1.    Avoid negotiating with them.  Once you have stated the limit or expectation, it is not time to negotiate.  If you are going to negotiate, do it before you set the limit or state the behavior you want.  For example:  “It is time for your bath.”  Your child responds, “Oh, I don’t want to stop.  I’m building a castle. How about 5 more minutes?”  If you negotiate now, you are teaching them that you don’t mean what you say.  Your response can simply be, “That is a great castle!  You will have time to play with it tomorrow,” as you pick her up or take her by the hand to the bathtub.  No negotiating now!  Negotiate another time before you state a limit or request.

2.       Never say the same thing more than twice!   No one likes to be nagged and no one listens to a nag.  Do NOT keep telling them again and again expecting them to respond appropriately or differently.  Young children simply do not have the emotional self-regulation to stop doing something they enjoy to do what you say.  This is a learning process and you are the teacher!  You, on the other hand, must stop what YOU are doing and respectfully guide, encourage and support your child in following through with the request.  Never say the same thing more than twice! If you do, you are training your child to ignore you.  When you do this in early childhood, instead of following through quickly, you actually train them to ignore you and then by the time they are in school, it has become a habit for both of you.

3.     Do not try to convince a child to agree with you!  Your children do not need to agree with you or be happy about what you have asked, or what you are doing next.  This isn’t permission for you to be disrespectful or angry or hurtful to them, but it is your cue to stop talking and act quickly and kindly.  It is fine for your child to disagree, have their own opinion, not want to do what you say and express that to you, but it is your job to simply love them and follow through firmly.  You are an adult and your should be teaching them how to become an adult, with all of the respect, emotional regulation and maturity that requires.  Immature expressions of disagreement may feel disrespectful, but you can teach your children to disagree respectfully by decoding and reflecting what they say in respectful terms.  Of course, if you perceive any disagreement as disrespect, that is another matter and I recommend further exploration of yourself and your triggers.  Teaching your child how to become respectful occurs best when you are respectful in the teaching process.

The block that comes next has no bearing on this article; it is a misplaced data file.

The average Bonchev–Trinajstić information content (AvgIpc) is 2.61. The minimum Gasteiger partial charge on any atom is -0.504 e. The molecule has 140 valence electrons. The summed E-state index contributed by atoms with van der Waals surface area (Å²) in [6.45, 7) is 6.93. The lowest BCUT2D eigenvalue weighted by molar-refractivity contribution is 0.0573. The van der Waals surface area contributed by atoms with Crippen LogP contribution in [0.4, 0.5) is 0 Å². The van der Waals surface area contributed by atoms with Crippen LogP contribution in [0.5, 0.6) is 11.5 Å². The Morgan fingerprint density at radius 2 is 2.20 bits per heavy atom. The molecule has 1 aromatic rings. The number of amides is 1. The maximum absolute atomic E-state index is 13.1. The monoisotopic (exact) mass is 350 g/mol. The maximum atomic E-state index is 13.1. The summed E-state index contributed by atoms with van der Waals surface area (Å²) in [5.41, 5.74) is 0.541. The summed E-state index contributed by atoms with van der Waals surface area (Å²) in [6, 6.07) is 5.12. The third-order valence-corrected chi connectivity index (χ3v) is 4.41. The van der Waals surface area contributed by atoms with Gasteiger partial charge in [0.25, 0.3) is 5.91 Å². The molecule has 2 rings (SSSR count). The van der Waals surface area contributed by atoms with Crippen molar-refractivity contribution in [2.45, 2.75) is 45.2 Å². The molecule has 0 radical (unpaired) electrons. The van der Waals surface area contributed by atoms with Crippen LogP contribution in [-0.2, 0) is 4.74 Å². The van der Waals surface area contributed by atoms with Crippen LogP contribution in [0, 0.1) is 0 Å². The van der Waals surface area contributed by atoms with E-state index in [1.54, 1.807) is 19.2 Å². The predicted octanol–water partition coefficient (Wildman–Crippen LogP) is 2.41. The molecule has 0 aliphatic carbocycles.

Immature expression or opinion:  “Yuck, I don’t like that!”

Mature expression or opinion: “No thank you.  I don’t care for any.”

Never try to tell them again, count to 3 (or any number) or threaten.  Just smile and say, “You want to stay here and not go to the store. (validate) But we are leaving now, so I’ll help you get your shoes on and you can go get in the car.”  (set limit) Remember, it is OK if they disagree with you or if they cry about it, if they are frustrated, mad, disappointed or any other feeling. Let them have their feelings and learn to manage them while you teach them right from wrong in respectful ways.  Imagine what it would be like if all of the adults we know could recognize and manage their feelings and act respectfully and cooperatively anyway!

4. Do NOT tell them to stop crying, threaten them for crying, or give them something to make them stop crying!  Let them cry  so they can learn that crying doesn’t change your mind or your follow through.   Let them know that it is acceptable to have feelings, even strong ones and name feelings for them so they can learn to talk instead of cry and scream.   They may be sad, mad, upset, disappointed etc.  It is important for them to learn about feelings and to cry about it! (Note: If your child’s crying invites powerful emotions in you that cause anxiety, reactivity or unhealthy reactions, seek understanding of yourself, your childhood and your pain.)

5. Do NOT offer them a concession, a bribe, a reward or threaten to punish them.  It is important that your children, at a very young age, learn that you mean what you say and that in your family cooperation is important and that you love them.  This is the root of the later moral development of obedience, which emerges around the age of eight.  Your emotional regulation, your “kind and firm at the same time” respectful actions and your modeling for them that love is the best motivator is how you will invite cooperation, which later becomes obedience and cooperative collaboration.

The most important thing that children learn when we do these things is that our child’s very strong feelings do NOT cause us to react to them with very strong feelings or actions and that we love them anyway, no matter how they feel or act.  They will learn from us that when people around them are very upset, they can remain calm, regulated and respectful. They will learn that even when others say potentially hurtful things, they can decode the situation and the words and understand what is really going on.

Relationships Lead Behavior

It is our relationship, our attitudes, our words and our actions with our children that teach them how to interact in the world.  We teach them to be respectful and trusting when we behave in respectful and trusting ways.